I will first list the strengths of the book. The book does a very good job of explaining the centralization of Japan under a single Emperor and then the process by which the royal family was relegated (and overwhelmed) to court formality and ritual. A very curious tradition began whereby the Emperor would abdicate to a son or grandson who would then take on the all the responsibilities of court rituals and ceremonies. The abdicating emperor would then become a monk and live in a reclusive palace beside the main ceremonial palace. However, the former emperor would actually control the government while the 'official' emperor would be stuck with hours upon hours of court formality and ritual. A very wise system was thus developed that divided governing from the rituals of governing. The slow movement of power from Kyoto to Tokyo is also well documented. This period is marked by the rise of military dictators, Shoguns, who shared power with the royal family and frequently intermarried with the royal family so that eventually Shogun families had claims to the throne.

The book does a very good job of explaining the differences and similarities between Shinto and Buddhist religions and their combined influence on Japanese culture and spirituality.

The book has a weakness however that should be mentioned. The book does not discriminate well between landmarks and shrines that no longer exists and landmarks and shrines that are open to the public. The book does not tell the travel how to find significant historic sites or how to navigate within the sites once they are found. In this regard I found I needed a second book to help me. I used the Eyewitness Guide to Japan which offered many photographs and clear directions and between the two books I was able to identify significant sites and then locate them and reach them using the Eyewitness book.

If you wish to learn far more about Samurai, the Pillow Book, the Book of Genji, the rise and expulsion of Christian missionaries, and the bloody internal wars - this is certainly a good book. If you wish to then use some of this knowledge to see actual sites within Japan, you need more information.
Whiteseeker
This one volume overview of Japan's history is great for my use. I read a lot of books by Japanese authors. I wanted a source to go to for an overview of events referred to in the books I was reading. The inclusion of a timeline, gazetteer, lists of rulers and index make this a very handy book.

Every history book has its critics. There are always items wished for that weren't included and items that we have no interest in. For instance, I've never read a history book that I thought had enough maps. But that keeps the publishers of maps and atlases in business.

This is balanced for its intended audience. I have three in this series and I use them often.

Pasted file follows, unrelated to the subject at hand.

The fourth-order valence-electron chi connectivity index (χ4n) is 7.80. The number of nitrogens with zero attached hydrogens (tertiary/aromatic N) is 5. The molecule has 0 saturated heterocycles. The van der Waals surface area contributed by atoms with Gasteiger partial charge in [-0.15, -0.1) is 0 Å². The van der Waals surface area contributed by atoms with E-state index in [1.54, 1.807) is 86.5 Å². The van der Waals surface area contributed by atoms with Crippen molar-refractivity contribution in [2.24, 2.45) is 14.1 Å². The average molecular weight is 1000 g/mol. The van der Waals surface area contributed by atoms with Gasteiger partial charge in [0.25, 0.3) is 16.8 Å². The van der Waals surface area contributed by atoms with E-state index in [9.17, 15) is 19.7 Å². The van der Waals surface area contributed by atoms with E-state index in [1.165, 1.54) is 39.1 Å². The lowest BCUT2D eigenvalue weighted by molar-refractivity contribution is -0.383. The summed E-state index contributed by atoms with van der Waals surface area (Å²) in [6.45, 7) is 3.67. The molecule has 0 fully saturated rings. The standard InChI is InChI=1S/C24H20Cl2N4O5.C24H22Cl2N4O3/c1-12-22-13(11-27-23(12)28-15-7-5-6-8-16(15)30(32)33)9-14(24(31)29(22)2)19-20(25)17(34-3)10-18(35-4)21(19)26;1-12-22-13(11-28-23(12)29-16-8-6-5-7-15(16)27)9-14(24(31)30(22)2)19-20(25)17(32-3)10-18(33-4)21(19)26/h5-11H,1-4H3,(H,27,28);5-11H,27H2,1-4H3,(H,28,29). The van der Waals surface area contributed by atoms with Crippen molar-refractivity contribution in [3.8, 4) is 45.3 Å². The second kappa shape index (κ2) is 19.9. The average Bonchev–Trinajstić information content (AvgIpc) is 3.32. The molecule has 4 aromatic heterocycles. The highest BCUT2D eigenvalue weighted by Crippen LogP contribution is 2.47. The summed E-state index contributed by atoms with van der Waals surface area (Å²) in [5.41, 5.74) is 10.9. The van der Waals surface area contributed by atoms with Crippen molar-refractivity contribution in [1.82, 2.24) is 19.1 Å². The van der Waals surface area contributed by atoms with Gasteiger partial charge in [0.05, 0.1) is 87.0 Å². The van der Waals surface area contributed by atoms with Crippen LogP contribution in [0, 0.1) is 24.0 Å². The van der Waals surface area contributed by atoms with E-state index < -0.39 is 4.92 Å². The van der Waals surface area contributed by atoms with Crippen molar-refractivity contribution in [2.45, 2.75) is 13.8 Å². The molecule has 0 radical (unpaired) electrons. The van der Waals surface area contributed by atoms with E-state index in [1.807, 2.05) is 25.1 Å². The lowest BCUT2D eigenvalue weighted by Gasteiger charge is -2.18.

Saintrius
It was recommended, but very boring and hard to read.
Early Waffle
full of good information and pointers to follow up, but sometimes a little too academic
Lanadrta
A useful history for the beginner and even for someone already somewhat familiar with Japanese history. The binding is bit tight for comfortable reading, but all in all a worthwhile vade mecum.
Dakora
A good intro. The Traveller''s History series are an excellent intro for tourist"s first visit to a particular area of the world. Of the number I have read, this the weakest probably from its strong English perspective. I would still recommend it as the first overview to read.
Runeterror
Excellent .... thanks
By title, this book, indeed this series, may put fear into the reader of being a too-general and non-scholarly vast account of a subject matter too complex for any quality to come from the short format. Tames proves these fears wrong almost from the beginning in this indeed scholarly, engaging, and very well-balanced account of the history of one of the most misunderstood nations among today's world leaders. Tames does write a very general account, but "general" can be better understood as "broad" and "far-reaching" in this narritive. Regardless of the period discussed, his approach is rarely too single-tracked. This is a developmental history, and as such, properly includes development of Japanese government, culture, arts and literature, and the cumulative effects of this development onto the subsequent generations of Japanese. Tames does an excellent though suggestive job of relating the development of the Japanese nation to that of its people, and vice-versa. Throughout, except for the beginning, where it is often difficult to make any pre- and early histories come to life, the narritive flows freely with a purpose, and Tames' clear interest in his subject shines through the pages to take the reader with him on the easy, air-conditioned, and quick monorail tour through the safari of Japanese history, which is exactly what it is meant to be. In addition to the narritive is an excellent bibliography with commentary, as well as an entire reference section on everything Japanese from language to food and drink to holidays and their meanings. Especially for ex-pats living in Japan who don't want to be bogged down with anything dry or without connection to their experience, this is a quick, excellent read. It does a great job of subtly explaining the oft-seemingly unexplainables of Japan today.
Japan (Countries S) download epub
Asia
Author: Richard Tames
ISBN: 0356115291
Category: Travel
Subcategory: Asia
Language: English
Publisher: Macdonald Educ. (July 1986)
Pages: 48 pages